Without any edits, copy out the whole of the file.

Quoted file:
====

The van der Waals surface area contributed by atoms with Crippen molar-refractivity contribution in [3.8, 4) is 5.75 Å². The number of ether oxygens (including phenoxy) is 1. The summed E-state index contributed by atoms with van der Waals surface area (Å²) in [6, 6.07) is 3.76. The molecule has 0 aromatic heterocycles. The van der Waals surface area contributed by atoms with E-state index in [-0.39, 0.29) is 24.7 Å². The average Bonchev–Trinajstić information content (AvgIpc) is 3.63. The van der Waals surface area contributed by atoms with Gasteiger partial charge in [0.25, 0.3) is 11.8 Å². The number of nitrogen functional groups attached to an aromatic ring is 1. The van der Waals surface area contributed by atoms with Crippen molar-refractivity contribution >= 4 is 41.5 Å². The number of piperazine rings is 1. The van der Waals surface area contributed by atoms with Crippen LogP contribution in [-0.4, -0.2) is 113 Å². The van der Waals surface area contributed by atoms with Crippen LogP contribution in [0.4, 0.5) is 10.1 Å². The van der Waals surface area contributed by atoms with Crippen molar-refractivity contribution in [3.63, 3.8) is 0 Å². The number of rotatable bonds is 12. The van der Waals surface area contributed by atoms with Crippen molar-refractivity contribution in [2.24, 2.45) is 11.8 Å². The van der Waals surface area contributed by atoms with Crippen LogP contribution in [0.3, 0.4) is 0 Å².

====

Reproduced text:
The van der Waals surface area contributed by atoms with Crippen molar-refractivity contribution in [3.8, 4) is 5.75 Å². The number of ether oxygens (including phenoxy) is 1. The summed E-state index contributed by atoms with van der Waals surface area (Å²) in [6, 6.07) is 3.76. The molecule has 0 aromatic heterocycles. The van der Waals surface area contributed by atoms with E-state index in [-0.39, 0.29) is 24.7 Å². The average Bonchev–Trinajstić information content (AvgIpc) is 3.63. The van der Waals surface area contributed by atoms with Gasteiger partial charge in [0.25, 0.3) is 11.8 Å². The number of nitrogen functional groups attached to an aromatic ring is 1. The van der Waals surface area contributed by atoms with Crippen molar-refractivity contribution >= 4 is 41.5 Å². The number of piperazine rings is 1. The van der Waals surface area contributed by atoms with Crippen LogP contribution in [-0.4, -0.2) is 113 Å². The van der Waals surface area contributed by atoms with Crippen LogP contribution in [0.4, 0.5) is 10.1 Å². The van der Waals surface area contributed by atoms with Crippen molar-refractivity contribution in [3.63, 3.8) is 0 Å². The number of rotatable bonds is 12. The van der Waals surface area contributed by atoms with Crippen molar-refractivity contribution in [2.24, 2.45) is 11.8 Å². The van der Waals surface area contributed by atoms with Crippen LogP contribution in [0.3, 0.4) is 0 Å².